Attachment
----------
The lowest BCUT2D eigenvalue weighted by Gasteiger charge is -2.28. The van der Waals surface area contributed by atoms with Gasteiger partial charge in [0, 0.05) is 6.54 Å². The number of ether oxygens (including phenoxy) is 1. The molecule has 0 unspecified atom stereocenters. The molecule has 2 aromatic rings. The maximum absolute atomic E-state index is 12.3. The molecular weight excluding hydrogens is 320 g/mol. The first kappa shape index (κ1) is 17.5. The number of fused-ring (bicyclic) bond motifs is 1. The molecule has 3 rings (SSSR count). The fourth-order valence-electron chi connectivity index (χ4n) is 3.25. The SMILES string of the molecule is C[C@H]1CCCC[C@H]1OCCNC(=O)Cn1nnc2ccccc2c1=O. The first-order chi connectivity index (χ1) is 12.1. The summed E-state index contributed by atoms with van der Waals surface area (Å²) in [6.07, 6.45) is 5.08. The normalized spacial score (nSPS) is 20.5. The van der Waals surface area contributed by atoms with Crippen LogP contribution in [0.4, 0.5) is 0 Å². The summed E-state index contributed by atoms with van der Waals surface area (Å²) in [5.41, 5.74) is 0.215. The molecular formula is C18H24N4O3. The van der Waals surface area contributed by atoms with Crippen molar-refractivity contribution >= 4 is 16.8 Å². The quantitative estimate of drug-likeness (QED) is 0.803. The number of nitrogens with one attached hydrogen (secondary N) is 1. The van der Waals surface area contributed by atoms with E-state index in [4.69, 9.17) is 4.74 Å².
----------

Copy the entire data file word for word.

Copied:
The lowest BCUT2D eigenvalue weighted by Gasteiger charge is -2.28. The van der Waals surface area contributed by atoms with Gasteiger partial charge in [0, 0.05) is 6.54 Å². The number of ether oxygens (including phenoxy) is 1. The molecule has 0 unspecified atom stereocenters. The molecule has 2 aromatic rings. The maximum absolute atomic E-state index is 12.3. The molecular weight excluding hydrogens is 320 g/mol. The first kappa shape index (κ1) is 17.5. The number of fused-ring (bicyclic) bond motifs is 1. The molecule has 3 rings (SSSR count). The fourth-order valence-electron chi connectivity index (χ4n) is 3.25. The SMILES string of the molecule is C[C@H]1CCCC[C@H]1OCCNC(=O)Cn1nnc2ccccc2c1=O. The first-order chi connectivity index (χ1) is 12.1. The summed E-state index contributed by atoms with van der Waals surface area (Å²) in [6.07, 6.45) is 5.08. The normalized spacial score (nSPS) is 20.5. The van der Waals surface area contributed by atoms with Crippen LogP contribution in [0.4, 0.5) is 0 Å². The summed E-state index contributed by atoms with van der Waals surface area (Å²) in [5.41, 5.74) is 0.215. The molecular formula is C18H24N4O3. The van der Waals surface area contributed by atoms with Crippen molar-refractivity contribution >= 4 is 16.8 Å². The quantitative estimate of drug-likeness (QED) is 0.803. The number of nitrogens with one attached hydrogen (secondary N) is 1. The van der Waals surface area contributed by atoms with E-state index in [4.69, 9.17) is 4.74 Å².